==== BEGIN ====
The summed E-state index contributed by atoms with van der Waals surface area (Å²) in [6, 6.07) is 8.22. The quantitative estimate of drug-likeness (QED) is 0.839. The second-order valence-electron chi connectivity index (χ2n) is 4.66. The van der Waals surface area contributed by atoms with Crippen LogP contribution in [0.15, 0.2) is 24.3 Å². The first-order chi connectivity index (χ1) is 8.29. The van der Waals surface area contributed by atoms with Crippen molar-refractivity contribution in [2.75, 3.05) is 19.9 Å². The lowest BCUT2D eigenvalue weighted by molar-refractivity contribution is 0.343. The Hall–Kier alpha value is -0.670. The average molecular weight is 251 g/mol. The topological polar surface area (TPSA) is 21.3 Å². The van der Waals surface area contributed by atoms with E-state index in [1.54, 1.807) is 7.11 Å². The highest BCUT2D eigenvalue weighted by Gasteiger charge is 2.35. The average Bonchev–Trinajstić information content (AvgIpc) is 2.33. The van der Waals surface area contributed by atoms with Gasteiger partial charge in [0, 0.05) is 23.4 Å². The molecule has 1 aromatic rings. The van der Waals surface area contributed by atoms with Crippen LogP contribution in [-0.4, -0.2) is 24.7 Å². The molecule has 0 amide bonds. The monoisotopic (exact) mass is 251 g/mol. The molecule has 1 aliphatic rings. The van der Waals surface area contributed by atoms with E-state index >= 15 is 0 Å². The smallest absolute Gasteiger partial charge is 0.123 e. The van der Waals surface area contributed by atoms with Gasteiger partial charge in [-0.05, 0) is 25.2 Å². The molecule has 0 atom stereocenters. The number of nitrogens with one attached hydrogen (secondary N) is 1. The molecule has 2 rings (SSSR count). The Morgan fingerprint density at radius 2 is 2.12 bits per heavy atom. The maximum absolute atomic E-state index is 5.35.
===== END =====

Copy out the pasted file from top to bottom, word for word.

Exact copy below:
The summed E-state index contributed by atoms with van der Waals surface area (Å²) in [6, 6.07) is 8.22. The quantitative estimate of drug-likeness (QED) is 0.839. The second-order valence-electron chi connectivity index (χ2n) is 4.66. The van der Waals surface area contributed by atoms with Crippen LogP contribution in [0.15, 0.2) is 24.3 Å². The first-order chi connectivity index (χ1) is 8.29. The van der Waals surface area contributed by atoms with Crippen molar-refractivity contribution in [2.75, 3.05) is 19.9 Å². The lowest BCUT2D eigenvalue weighted by molar-refractivity contribution is 0.343. The Hall–Kier alpha value is -0.670. The average molecular weight is 251 g/mol. The topological polar surface area (TPSA) is 21.3 Å². The van der Waals surface area contributed by atoms with E-state index in [1.54, 1.807) is 7.11 Å². The highest BCUT2D eigenvalue weighted by Gasteiger charge is 2.35. The average Bonchev–Trinajstić information content (AvgIpc) is 2.33. The van der Waals surface area contributed by atoms with Gasteiger partial charge in [0, 0.05) is 23.4 Å². The molecule has 1 aromatic rings. The van der Waals surface area contributed by atoms with Crippen LogP contribution in [-0.4, -0.2) is 24.7 Å². The molecule has 0 amide bonds. The monoisotopic (exact) mass is 251 g/mol. The molecule has 1 aliphatic rings. The van der Waals surface area contributed by atoms with E-state index >= 15 is 0 Å². The smallest absolute Gasteiger partial charge is 0.123 e. The van der Waals surface area contributed by atoms with Gasteiger partial charge in [-0.05, 0) is 25.2 Å². The molecule has 0 atom stereocenters. The number of nitrogens with one attached hydrogen (secondary N) is 1. The molecule has 2 rings (SSSR count). The Morgan fingerprint density at radius 2 is 2.12 bits per heavy atom. The maximum absolute atomic E-state index is 5.35.